Happy Easter to everyone!
... Honestly guys, I don't celebrate Easter... but, ya know what I do celebrate: pastries.
Yesmm. And pastries are even more fun when they are seasonal. It's like you wait ALL year for a special treat, and when it finally comes you appreciate it just THAT much more than its standard year-around cousin (here, I guess you could call him the brioche bun?).
I didn't necessarily grow up with hot cross buns when I was a kid (although I'm sure I had a few), but when I moved back to Montreal, my best friend and I went absolutely mad every spring. We would go to La Pâtisserie Belge on Avenue du Parc (my favourite hot cross bun producer), and then after that we would walk ALL the way up to the mile end area to snack on her favourite hot cross bun (if I remember well it was on rue Bernard?). Anyway, it became something that her and I looked forward to in the "springtime" (ahem, the Montreal spring doesn't really count as a separate season). I totally missed out on these guys last year in Paris... I couldn't let that happen again!
This Easter my master's program is having a little get together, and we are all supposed to bring something from our culture's Easter tradition since we are from many different countries. Thus, I chose the nom-numptious hot cross bun to bake!
Oh, and they're vegan!
Hot Cross Buns - What you need:
For the buns:
- 4 teaspoons dry active yeast
- ½ cup warm water
- 1/2 cup cashew milk (or any type of nut milk/or milk)
- 2/3 cup sugar
- 1 flax “egg”, or 1 tablespoon flax meal stirred together with 3 tablespoons of water
- 1/3 cup melted coconut oil
- 1 teaspoon cinnamon
- ½ teaspoon salt
- zest of one orange
- 3/4 cup of dried fruit (I used apricots)
- 3 cups all purpose flour
For the flour cross:
- 2 tablespoons water
- 2 tablespoons flour
Plus 1/3 cup apricot jam.
Hot Cross Buns - What you do:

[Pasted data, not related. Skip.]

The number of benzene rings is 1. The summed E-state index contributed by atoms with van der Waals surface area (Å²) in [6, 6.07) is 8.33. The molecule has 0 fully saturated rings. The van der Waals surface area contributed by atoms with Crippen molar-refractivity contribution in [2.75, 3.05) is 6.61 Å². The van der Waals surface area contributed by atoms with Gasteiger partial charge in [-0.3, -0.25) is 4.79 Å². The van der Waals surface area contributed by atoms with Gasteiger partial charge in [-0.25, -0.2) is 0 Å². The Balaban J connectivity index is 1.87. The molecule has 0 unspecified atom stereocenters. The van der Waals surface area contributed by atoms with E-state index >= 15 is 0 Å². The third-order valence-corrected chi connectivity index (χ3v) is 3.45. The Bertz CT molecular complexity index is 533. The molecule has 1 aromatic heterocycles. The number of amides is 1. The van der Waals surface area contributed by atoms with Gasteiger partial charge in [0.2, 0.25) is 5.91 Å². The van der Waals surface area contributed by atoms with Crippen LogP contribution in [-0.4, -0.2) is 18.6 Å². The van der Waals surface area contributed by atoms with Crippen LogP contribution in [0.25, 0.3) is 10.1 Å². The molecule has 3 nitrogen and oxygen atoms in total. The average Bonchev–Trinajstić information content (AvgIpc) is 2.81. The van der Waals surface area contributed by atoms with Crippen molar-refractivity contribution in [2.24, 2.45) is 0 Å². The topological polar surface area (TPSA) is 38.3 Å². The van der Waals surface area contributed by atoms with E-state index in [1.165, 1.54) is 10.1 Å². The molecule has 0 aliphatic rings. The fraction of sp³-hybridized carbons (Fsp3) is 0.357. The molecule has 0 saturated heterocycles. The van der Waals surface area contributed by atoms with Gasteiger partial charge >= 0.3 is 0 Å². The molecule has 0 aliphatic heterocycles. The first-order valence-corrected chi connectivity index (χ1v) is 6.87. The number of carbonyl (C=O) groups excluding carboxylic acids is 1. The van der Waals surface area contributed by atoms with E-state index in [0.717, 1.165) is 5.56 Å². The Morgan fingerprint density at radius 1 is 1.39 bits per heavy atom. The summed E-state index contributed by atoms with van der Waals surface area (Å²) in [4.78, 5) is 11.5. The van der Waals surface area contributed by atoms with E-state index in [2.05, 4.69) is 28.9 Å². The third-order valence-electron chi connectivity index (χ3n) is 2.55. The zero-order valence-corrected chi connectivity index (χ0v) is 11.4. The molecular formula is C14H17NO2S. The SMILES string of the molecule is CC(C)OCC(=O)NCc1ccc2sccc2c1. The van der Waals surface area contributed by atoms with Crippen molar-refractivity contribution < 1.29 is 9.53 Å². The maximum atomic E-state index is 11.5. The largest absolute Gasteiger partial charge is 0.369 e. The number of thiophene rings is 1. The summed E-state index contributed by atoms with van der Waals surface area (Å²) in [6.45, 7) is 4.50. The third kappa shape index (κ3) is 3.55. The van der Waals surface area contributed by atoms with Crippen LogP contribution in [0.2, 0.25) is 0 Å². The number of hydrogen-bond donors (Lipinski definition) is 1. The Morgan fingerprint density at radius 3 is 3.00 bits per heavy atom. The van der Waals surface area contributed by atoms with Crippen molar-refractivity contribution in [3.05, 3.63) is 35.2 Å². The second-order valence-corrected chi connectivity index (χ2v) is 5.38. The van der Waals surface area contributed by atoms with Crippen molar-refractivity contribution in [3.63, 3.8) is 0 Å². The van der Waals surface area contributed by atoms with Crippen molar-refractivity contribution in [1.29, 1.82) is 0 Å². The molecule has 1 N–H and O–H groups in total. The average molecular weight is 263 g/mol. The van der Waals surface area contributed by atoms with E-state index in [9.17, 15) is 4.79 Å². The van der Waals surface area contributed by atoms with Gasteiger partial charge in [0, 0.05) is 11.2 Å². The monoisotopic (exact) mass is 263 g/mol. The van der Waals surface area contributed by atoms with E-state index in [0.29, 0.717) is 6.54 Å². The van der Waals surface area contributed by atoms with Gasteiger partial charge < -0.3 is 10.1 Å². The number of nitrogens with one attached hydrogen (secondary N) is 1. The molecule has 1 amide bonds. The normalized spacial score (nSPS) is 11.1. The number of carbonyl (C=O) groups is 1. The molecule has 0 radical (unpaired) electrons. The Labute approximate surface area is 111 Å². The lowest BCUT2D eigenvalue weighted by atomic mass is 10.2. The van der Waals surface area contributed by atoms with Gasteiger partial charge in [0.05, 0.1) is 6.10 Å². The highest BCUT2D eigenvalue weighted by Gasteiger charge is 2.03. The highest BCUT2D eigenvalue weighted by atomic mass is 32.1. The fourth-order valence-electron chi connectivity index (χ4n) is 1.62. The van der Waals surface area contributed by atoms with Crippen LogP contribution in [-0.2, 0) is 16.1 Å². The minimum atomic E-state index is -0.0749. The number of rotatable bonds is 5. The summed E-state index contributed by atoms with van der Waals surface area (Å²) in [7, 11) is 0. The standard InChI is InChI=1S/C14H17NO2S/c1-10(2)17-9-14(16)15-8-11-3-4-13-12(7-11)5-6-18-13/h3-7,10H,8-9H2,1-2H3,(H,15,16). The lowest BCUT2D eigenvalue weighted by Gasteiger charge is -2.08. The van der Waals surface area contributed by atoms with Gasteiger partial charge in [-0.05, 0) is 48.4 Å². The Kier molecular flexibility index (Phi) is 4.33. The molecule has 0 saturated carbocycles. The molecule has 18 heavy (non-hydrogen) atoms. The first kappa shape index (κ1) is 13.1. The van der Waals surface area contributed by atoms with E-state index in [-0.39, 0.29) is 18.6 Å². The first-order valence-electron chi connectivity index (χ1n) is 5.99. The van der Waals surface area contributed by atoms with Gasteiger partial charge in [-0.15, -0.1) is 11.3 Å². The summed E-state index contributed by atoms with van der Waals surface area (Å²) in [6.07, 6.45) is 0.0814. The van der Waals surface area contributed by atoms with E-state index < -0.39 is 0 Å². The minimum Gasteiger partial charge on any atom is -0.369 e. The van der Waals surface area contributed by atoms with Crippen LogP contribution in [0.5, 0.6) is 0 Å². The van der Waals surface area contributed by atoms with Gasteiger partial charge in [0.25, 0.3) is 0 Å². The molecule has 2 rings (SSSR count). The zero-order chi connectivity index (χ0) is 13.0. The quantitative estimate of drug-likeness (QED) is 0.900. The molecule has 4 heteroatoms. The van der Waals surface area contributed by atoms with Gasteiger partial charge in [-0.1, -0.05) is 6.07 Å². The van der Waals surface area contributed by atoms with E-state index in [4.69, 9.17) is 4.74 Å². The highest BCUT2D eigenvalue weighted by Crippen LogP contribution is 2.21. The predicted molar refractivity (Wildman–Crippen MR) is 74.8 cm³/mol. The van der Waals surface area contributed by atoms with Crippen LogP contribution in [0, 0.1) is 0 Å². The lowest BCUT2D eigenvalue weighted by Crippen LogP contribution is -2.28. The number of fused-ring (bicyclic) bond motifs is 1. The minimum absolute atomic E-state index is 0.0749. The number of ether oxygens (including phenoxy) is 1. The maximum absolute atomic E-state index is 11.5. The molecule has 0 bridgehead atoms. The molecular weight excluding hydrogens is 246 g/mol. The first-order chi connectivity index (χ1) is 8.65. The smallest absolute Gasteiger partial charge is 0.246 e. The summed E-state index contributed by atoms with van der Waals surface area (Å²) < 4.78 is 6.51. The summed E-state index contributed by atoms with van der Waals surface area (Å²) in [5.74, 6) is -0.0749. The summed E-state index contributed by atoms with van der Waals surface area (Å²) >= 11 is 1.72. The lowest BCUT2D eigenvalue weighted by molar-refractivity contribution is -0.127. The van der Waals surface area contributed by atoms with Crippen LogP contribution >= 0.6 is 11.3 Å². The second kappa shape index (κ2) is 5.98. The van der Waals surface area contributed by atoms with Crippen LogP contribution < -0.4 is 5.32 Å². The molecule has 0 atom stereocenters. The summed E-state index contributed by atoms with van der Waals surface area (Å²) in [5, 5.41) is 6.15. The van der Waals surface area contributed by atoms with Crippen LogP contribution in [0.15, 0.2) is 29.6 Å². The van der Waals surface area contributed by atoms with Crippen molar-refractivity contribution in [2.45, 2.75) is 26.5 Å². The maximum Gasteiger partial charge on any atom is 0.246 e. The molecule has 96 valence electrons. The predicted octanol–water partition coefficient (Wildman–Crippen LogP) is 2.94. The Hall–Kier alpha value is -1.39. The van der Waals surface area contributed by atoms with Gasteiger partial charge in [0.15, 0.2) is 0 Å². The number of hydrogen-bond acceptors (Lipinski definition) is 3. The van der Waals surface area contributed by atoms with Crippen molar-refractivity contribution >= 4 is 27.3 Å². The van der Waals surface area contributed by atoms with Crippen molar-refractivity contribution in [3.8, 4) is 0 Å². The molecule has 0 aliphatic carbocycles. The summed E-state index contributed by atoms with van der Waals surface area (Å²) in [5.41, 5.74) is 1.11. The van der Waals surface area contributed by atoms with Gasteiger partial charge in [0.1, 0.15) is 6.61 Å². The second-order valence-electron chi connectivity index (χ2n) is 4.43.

In a large bowl, stir together the warm water (warm to the touch, but not too hot), the yeast, and a pinch of the sugar. Allow this mixture to sit for 5 to 10 minutes. It should become slightly foamy, indicating that the yeast has been activated. If you see no bubbles, then the yeast may be dead and you should start over to make sure your dough rises!
Add the rest of the sugar, the cashew milk, the flax egg, coconut oil, cinnamon, salt, and orange zest.
In three additions, add the flour, stirring well after each addition.
By the end, your dough should come together well. If it’s too dry, add a tablespoon more of cashew milk, and if it’s too wet, add a touch more flour.
I ended up adding 2 tablespoons more of cashew milk, but my homemade cashew milk is a bit thicker than an almond milk or normal milk… so that could be why.
On a lightly floured surface, turn out the dough and knead for 5 minutes. At this point knead the dried fruit into the dough.
Lightly oil a bowl with coconut oil, and turn the dough around in the bowl so it becomes slightly oiled on all sides.
Cover with a clean cloth and place the bowl in a warm and sunny spot. Allow the dough to rise for an hour.
Once the hour is up, on the lightly floured surface, roll out the dough and knead for another 2 to 3 minutes. After, form small circles from the dough. Try to make sure they’re all around the same size. I used a small glass as a template for my buns.
Place the buns on a baking sheet lined with parchment paper, cover with the clean towel, and again allow the buns to rise for another hour in a sunny and warm spot.
Preheat an oven to 200 Celsius.
Before baking, slice a cross into the top of each bun.
Stir together the flour and water together to make a wet flour paste. If you need more water, add one tablespoon at a time. You want to be able to pipe the flour cross onto the bun without the flour mixture running off the bun.
Scoop the flour mixture into either a pastry bag or a freezer bag, and fill the small crosses in the buns with the flour mixture.
Bake the hot cross buns in the 200 C oven for 10 minutes, then lower the heat to 180 Celsius and continue to bake for another 5 minutes.
The buns should be golden brown.
Microwave (or heat up) the apricot jam slightly, and then with a pastry brush, brush the jam lightly onto the still hot buns.
So, obviously, I put mine really close together. I just sliced them around the edges, and then they pulled apart really easily. You can also space them out a bit more - it's up to you!
This recipe makes around 26 buns.